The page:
The local government of China has amassed debt of about 18.4 trillion Yuan (2.74 trillion dollars) by the end of 2018. The finance of local government is in shambles and it does not have enough money to repay the debt. To repay the maturing debt and fund the construction project, the local government is taking new loans. The Finance ministry of China estimates the debt of the local government to be around 2.74 trillion dollars or 20 percent GDP. The Chinese central government has allowed the local authorities to issue bonds to contain the debt. The analysts have red flagged the debt pile up of local government. The local government debt is at a “boiling point”, said Renmin University vice-president professor Wu Xiaoqiu.
The government estimates the debt at about 20 percent of GDP. However, according to analysts, the debt is much higher somewhere near 92 percent of GDP. The majority of local government debt is with state firms and local government financing vehicles (LGFVs). The effective government debt of China, which includes governments, state firms and LGFVs is around 140 percent. “A state-led mode was once an important tool contributing to China’s economic take-off, but it is now the systematic reason for rising leverage and risk accumulation,” said Zhang Xiaojing, a deputy director of the Institute of Economics at the Chinese Academy of Social Sciences.
The state run China development bank comes to rescue when any local government is on verge of default. Sometimes, the state run companies deny the payments to private companies. The country has 31 provincial governments, 334 municipal governments, about 3,000 county governments and around 40,000 township governments and almost all of them have debt pile up on their balance sheet.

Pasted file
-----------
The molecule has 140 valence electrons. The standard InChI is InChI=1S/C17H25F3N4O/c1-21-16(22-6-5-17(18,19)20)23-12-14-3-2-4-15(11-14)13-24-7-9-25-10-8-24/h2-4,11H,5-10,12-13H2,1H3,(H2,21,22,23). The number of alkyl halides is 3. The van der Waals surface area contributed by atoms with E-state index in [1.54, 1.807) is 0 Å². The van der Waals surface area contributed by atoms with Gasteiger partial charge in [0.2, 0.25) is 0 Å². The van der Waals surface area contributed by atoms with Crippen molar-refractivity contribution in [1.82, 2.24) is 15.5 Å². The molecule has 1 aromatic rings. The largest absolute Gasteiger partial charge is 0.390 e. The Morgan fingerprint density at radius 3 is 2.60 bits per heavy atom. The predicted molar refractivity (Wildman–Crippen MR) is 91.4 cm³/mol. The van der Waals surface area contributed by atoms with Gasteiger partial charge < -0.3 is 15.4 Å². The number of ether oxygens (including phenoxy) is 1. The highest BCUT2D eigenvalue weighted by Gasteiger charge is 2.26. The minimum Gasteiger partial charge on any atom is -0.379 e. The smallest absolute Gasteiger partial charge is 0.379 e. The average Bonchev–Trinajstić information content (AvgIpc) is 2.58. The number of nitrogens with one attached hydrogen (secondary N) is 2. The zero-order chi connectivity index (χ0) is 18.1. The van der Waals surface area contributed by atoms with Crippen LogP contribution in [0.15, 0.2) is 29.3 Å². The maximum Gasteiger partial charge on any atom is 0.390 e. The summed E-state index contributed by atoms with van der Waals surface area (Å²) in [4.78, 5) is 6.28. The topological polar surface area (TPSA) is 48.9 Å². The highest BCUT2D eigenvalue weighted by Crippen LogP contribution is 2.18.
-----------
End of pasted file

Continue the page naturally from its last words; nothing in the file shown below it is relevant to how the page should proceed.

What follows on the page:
The debt pile up is not limited to the local government, the private and public sector companies are moving towards a record-high corporate bond default. Given the record high bond defaults, analysts downgraded or issued sell ratings to 84 mainland listed companies. Previously in the second week of last month 345 billion dollars were wiped out of Chinese markets just by a single sell rating on one stock. The Shanghai composite index lost 4.4 percent of its valuation in a single day due to a rating downgrade. As per an analysis by Bloomberg, this is the highest down gradation in the month of March since 2011.
The investors are no longer optimistic about the Chinese growth story. The country has posted quarterly growth of 6.5 percent in the September quarter. This is the lowest quarterly growth in the decade and China has never been in such a bad condition since the global economic slowdown of 2008-09.The Chinese economy is on a downward trajectory but still, the official government data projects 6-7 percent GDP growth. There are few takers of Chinese growth story now, the economists and analysts across the world questioned official growth figures released by the Chinese government. The slowdown in real estate which contributes to more than 25 percent in the GDP is the real reason that there are no takers of Chinese official data.
Global investors are pulling money out of China to invest in US government bonds and in the markets of other economies like India and Indonesia because they expect better returns from there. The economy of India is driven by domestic consumption rather than exports, so it is bound to grow even in the midst of a global trade war. But the Chinese economy is facing a double whammy as domestic consumption is slowing down and exports are poised to take a hit due to the trade war. The control freak communist regime needs to make some outstanding efforts to redeem the China’s economy.
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